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Becoming an Artist Later in Life: Reasons to Get Started

Two multi-ethnic senior women sitting outdoors at easels painting pictures on canvases. The focus is on the African American woman who is holding a paintbrush and looking up at her artwork as she laughs.

Renowned painter Grandma Moses was in her seventies when she began painting, while folk artist Bill Traylor had his first exhibition in New York City at 89 years old. American sculptor Louise Bourgeois, who is best known for her monumental spider sculptures, reached her greatest success in her late seventies.

Of course, not every senior who takes up art will make it big; nonetheless, seniors can benefit in many ways from taking up a new artistic hobby. Here’s what studies show.

Community: Strengthening connections with art

Arts classes, ranging from painting to music and theater, are a great way to connect with a new community. Research has shown, for example, that participating in a community choir every week improved seniors’ emotional well-being by reducing feelings of loneliness.

Art classes can help shy seniors overcome social anxiety too. Focusing on a project allows quieter adults to talk to others without becoming the center of attention. Group activities like choirs or improv classes also provide interactive direction for seniors who haven’t made new friends in a long time. 

In short, senior-focused classes provide a judgment-free space where the goal is simply to have fun and learn something new. They can also help older adults reconnect with an earlier interest they haven’t been able to explore in recent years.

Staying positive: Increased self-esteem

According to the National Institute on Aging, “music, theater, dance, creative writing, and other participatory arts shows promise for improving older adults’ quality of life and well-being, from better cognitive function, memory, and self-esteem to reduced stress and increased social interaction.”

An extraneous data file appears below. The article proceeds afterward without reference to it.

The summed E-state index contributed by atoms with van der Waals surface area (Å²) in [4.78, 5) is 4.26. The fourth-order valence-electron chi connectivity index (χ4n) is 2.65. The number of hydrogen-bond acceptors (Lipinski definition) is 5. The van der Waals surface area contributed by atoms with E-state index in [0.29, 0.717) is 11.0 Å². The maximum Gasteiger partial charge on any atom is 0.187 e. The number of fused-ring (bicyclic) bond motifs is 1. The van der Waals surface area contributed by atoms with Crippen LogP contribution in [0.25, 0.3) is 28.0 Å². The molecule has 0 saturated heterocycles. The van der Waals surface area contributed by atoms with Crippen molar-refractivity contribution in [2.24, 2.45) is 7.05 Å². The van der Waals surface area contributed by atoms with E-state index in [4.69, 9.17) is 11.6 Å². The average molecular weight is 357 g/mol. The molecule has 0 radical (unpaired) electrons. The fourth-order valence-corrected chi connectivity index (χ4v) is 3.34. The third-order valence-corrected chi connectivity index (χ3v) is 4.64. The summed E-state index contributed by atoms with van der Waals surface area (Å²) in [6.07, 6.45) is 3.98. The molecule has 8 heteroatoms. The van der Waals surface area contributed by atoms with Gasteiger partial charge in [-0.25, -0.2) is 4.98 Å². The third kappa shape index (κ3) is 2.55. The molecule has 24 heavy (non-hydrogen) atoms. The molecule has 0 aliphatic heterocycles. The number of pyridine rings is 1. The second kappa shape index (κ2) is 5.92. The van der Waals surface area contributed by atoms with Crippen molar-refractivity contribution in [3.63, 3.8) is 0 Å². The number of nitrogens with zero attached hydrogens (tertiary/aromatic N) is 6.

Registered and a board certified art therapist Barbara Bagan, Ph. D is a firm believer in artistic expression as a way of alleviating the symptoms of depression and anxiety that are brought on by chronic diseases. Bagan has witnessed how imagination and creativity can flourish in older adults, “helping them to realize unique, unlived potentials, even when suffering from Alzheimer’s or Parkinson’s disease.”

Another great thing about art is the low barrier to entry. While there are techniques and styles to learn, there are no real rules. Seniors who struggle with mobility or fine motor problems can still make art; the only thing that is required in an art class is a desire to create. Materials and techniques can even be adapted to the needs of those with physical or cognitive difficulties.

It may not be possible to take up a physically demanding sport like gymnastics, but it’s never too late for seniors to learn a new artform.

Feeling young: Intergenerational opportunities

Research shows that young people and seniors working together on art benefit from increased social connection with other generations. Intergenerational art classes help both age groups discover their commonalities, appreciate their differences, and learn to value what others bring to the experience.

Both groups get to learn new techniques and get new perspectives on life, a win-win that makes intergenerational art projects a great tool for improving community and understanding. Making art with younger people can also help seniors feel more youthful themselves, whereas the young people gain positive attitudes and hopeful outlooks towards the future.

In The Art of Grandparenting, gerontology specialists at North Dakota State University explain how grandparents can connect with their grandchildren through stories, pictures, and arts projects. “Grandparents play a key role in making memories for grandchildren,” specialists state. “Grandparents can connect a child with the past, pass on family memories, and make memories together in the present.” Arts projects are a great way to initiate that connection.

Whether you’re an accomplished artist or just looking to explore your creative side, come create your next masterpiece at Winchester Gardens’ own fine art studio. That’s only one of the many services and amenities our senior living community in Maplewood , NJ has to offer – contact us to schedule a visit today.

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Winchester gardens outdoor path in daytime

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